I cannot imagine that philosophy being acceptable in any other profession.
Rather than confront this head on, some suggest a more pragmatic approach. They argue that teachers feel threatened by data, and that introduction of data into their evaluations will only strengthen opposition. They maintain that data needs to become integrated into the education psyche in a more natural, evolutionary way.
That argument may have some merit, but on the other hand it’s reasonable to wonder if this is simply too much coddling. How long are we supposed to allow for the evolution?
Teachers need to realize that this is not some sort of “attack” on their profession, but is instead meant to help instructional leaders and teachers alike identify what is working, and what is not. And yes, it should also help to weed out those teachers who are simply not effective.
The current evaluation system is far too subjective and superficial.
As a side note, the LA Times article cites the Data Quality Campaign, which maintains an interesting site here: http://dataqualitycampaign.org. I could not find any state ranking data, but I did read an interesting piece on the benefits of linking teacher and student data, found here.
Obama chides California for not using test scores to evaluate teachers
At stake are billions in federal stimulus funds to be allocated in 'Race to the Top' grants. Schwarzenegger says state law will be amended if necessary to comply.
By Jason Song and Jason Felch
July 25, 2009
President Obama singled out California on Friday for failing to use education data to distinguish poor teachers from good ones, a situation that his administration said must change for the state to receive competitive, federal school dollars.
Obama's comments echo recent criticisms by his Education secretary, Arne Duncan, who warned that states that bar the use of student test scores to evaluate teachers, as California does, are risking those funds. In an announcement Friday at the Education Department in Washington, Obama and Duncan said the "Race to the Top" awards will be allocated to school districts that institute reforms using data-driven analysis, among other things.
"You cannot ignore facts," Obama said. "That is why any state that makes it unlawful to link student progress to teacher evaluations will have to change its ways."
The remarks escalate a disagreement between the Obama administration and California education leaders. While a 2006 law prohibits the use of student test scores to evaluate teachers on a state level, it does not mention local districts, where state officials say pupil data can be used to judge instructors. A handful of districts currently are doing that; L.A. Unified is not.
Gov. Arnold Schwarzenegger said Friday he would push to amend state law if necessary.
"We will seek any reforms or changes to the law deemed necessary, including changes to our data system laws, to ensure California is eligible to compete" for federal funds, Schwarzenegger said in a statement.
California's top education officials sent the Obama administration a letter earlier this month saying no changes were needed to state law and that any attempt to modify it could distract from reform efforts, but the administration has not responded.
Obama's speech could also mark the beginning of a protracted fight with teachers unions, which have resisted some of the reforms advocated by the administration, including performance pay and data-driven teacher evaluation.
The state's teachers unions have already voiced their opposition to such a move. When the 2006 law was drafted, teachers unions insisted that it include an amendment saying: "Data in the system may not be used . . . for purposes of pay, promotion, sanction, or personnel evaluation of an individual teacher or group of teachers, or of any other employment related decisions related to individual teachers."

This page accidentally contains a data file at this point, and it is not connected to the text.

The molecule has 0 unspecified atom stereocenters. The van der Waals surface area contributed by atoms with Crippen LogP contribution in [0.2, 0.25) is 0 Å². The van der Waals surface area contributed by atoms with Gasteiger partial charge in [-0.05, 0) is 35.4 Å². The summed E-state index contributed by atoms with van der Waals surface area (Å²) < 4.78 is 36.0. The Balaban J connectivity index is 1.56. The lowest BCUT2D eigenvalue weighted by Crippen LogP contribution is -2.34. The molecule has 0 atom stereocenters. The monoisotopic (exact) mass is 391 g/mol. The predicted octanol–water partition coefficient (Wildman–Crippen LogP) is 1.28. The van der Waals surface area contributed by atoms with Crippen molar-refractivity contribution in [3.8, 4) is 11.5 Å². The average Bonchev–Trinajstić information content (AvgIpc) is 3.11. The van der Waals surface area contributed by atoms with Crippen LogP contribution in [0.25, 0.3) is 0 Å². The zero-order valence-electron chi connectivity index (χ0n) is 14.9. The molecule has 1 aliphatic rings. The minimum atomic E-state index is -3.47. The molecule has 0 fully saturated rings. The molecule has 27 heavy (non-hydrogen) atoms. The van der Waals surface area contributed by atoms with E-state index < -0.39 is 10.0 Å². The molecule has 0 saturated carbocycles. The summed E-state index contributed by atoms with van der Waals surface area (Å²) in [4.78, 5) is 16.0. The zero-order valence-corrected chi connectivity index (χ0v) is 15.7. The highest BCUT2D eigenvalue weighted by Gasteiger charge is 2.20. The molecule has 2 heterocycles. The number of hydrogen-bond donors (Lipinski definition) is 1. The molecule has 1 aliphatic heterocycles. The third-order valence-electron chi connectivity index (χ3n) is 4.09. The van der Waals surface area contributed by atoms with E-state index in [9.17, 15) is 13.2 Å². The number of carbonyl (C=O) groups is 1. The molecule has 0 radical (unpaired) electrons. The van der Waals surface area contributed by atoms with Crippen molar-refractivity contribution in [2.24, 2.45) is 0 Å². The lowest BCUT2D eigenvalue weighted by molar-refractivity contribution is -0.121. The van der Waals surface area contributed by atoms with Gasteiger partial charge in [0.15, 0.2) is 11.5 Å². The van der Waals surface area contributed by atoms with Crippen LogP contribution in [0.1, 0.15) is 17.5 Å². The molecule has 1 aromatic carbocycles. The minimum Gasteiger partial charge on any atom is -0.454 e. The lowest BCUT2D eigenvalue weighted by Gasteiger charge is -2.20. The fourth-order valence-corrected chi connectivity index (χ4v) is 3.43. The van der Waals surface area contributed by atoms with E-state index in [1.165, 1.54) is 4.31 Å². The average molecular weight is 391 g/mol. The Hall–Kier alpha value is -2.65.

Obama and Duncan made their position clear. "This competition will not be based on politics, ideology, or the preferences of a particular interest group," Obama said. "Instead, it will be based on the simple principle: whether a state is ready to do what works."
"Race to the Top" applicants must show progress in four key areas to compete for the $4.35 billion: adopting rigorous academic standards, recruiting and retaining talented educators, turning around chronically low-performing schools, and building data systems to track student and teacher effectiveness. But Obama also pointed out that teachers should not be judged solely on student test scores.
Seven states have already lifted restrictions on public charter schools to better compete for the funds, the Associated Press reported Friday. Other states, such as Colorado and Massachusetts, are trumpeting their recent progress on issues like merit pay and higher educational standards, which they believe will give them an inside track to secure the federal dollars.
Federal officials have said that California legislators do not have to necessarily revise current law. Instead, the attorney general could certify that the state law is not a barrier to teacher accountability.
But some California education officials questioned whether it would be possible to comply with the administration's demands.
California ranks 41st among states in collecting and using data to evaluate teachers, according to a 2008 survey by the Data Quality Campaign, a nonprofit based in Austin, Texas.
"There is . . . [a] possibility nobody will apply" for the funds, said California Deputy Supt. for Public Instruction Rick Miller, who stressed that state leaders share the Obama administration's goals. "They're asking for fundamental changes in all sorts of areas, and you have to commit to all of it by October. . . . That's a heavy lift."
The draft guidelines for the federal funding released Friday are open for public comment for 30 days. States are required to submit applications by October for the first round of grants.
The money is a portion of the roughly $100-billion educational stimulus package approved by Congress. But much of that money is expected to be used by districts to make up for state budget cuts.
Kristina Sherry in the Washington bureau contributed to this story
Sunday, August 2, 2009
Interesting article from the left coast: